What An Opportunity

As a new coach, lessons are many

In Sports on November 8, 2013 at 10:55 pm

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I have an assignment I cannot fulfill.

My sports journalism professor brought in a tremendous guest speaker this week – Buffalo News sports columnist Jerry Sullivan, whom I have written about before (Emotions flow freely, and so does Sullivan’s quality writing). He assigned the class to write a blog post about Sullivan’s visit and what they learned from the talk.

I cannot do that because I was not there. So, if he is my favorite sports columnist, why did I skip class? I promise I had a very good reason.

It was the first day of tryouts – tryouts for the junior varsity high school basketball team I am coaching. This is my first year as a coach, and I have just completed my first week in the position. So, instead of writing about Sullivan, I have decided to write about what I learned in my first official week as a high school basketball coach.

I chose to become a coach because my basketball coaches were some of the most influential people in determining who I became as a man. I looked up to them like nobody else. I was extremely fortunate to have respectable men in those positions, certifiable role models deserving of the adoration. I want to be that positive role model for young men now that I am older – attempting to teach them about life while I teach them the beautiful game of basketball, which I have come to adore.

The first week was surprisingly easy. I ran them hard, because I learned in my career that hard work is the best recipe for success. It is a small school, and they are still relatively young – 9th and 10th graders – so some of them minimal basketball experience. This season will test my patience, and I have already observed that I will learn more from them than they will learn from me. They have youthful exuberance for learning and vitality for life. It’s fun to be around. In the 9-to-5 grind, it’s easy to forget that we were once like that.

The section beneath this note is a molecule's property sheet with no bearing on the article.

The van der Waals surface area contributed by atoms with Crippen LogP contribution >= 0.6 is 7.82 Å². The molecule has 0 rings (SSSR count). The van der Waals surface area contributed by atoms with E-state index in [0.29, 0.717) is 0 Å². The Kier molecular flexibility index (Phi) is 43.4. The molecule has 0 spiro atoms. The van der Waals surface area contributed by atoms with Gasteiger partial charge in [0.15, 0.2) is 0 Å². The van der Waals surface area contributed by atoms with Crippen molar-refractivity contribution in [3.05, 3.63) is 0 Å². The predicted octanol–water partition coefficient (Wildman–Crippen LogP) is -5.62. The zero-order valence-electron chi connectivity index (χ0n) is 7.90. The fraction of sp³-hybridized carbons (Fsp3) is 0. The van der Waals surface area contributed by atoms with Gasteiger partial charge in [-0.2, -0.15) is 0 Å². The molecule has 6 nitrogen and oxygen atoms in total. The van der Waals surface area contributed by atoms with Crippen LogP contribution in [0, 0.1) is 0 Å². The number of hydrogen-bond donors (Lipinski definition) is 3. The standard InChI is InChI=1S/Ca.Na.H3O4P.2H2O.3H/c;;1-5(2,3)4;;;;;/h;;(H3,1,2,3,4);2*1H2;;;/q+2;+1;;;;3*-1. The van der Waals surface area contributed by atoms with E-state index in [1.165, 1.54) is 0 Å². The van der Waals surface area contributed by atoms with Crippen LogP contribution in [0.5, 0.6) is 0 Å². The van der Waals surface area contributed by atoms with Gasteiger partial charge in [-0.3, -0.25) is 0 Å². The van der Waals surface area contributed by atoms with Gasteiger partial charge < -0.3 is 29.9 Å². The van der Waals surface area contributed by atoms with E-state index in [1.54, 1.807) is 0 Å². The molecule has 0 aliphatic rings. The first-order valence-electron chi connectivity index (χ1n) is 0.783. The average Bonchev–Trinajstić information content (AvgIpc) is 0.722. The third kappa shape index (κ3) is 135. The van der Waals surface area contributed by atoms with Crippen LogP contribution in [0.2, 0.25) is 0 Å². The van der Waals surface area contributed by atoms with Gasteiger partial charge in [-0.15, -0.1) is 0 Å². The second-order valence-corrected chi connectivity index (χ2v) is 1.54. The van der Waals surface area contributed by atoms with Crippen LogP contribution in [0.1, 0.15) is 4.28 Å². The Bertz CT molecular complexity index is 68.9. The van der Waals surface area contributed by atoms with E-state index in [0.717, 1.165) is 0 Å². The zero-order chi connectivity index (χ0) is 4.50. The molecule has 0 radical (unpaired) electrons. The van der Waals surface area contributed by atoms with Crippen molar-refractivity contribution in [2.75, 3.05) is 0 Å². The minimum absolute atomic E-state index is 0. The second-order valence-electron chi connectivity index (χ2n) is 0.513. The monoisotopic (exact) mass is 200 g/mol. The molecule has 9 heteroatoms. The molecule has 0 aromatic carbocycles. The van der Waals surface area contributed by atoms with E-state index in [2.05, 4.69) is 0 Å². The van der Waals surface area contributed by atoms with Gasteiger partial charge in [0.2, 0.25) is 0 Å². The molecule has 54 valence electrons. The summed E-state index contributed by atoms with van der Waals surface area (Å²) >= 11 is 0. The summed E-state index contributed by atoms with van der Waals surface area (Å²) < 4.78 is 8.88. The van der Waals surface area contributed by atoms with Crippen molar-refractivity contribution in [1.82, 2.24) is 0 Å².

The big thing I learned from my first week as a high school basketball coach is that it’s easy to be a leader when you have been around great leaders. I was concerned I could never duplicate the type of passionate coaching and mentoring I received while I was in high school – that I would choke under pressure or forget my drills or just not have it as a coach – but it has come easily. From the first moment I addressed my team, I knew what I needed to do, because I have observed such great coaches in my career. This week taught me that leaders breed leaders.

That is just another reminder that we become the average of the people we surround ourselves with – which is why I want to surround myself with positive influences and purge the negative ones.

On the topic of life choices, I have also learned the importance of filtering my lifestyle more carefully now than ever before. My players are watching. If I want to be a positive influence on these young men, I need to be the best example I can. I don’t take that responsibility lightly. I can already see how much high schoolers look up to their coaches and want to emulate them, just as I once wanted to emulate my high school coach.

The funny thing is, I still do.

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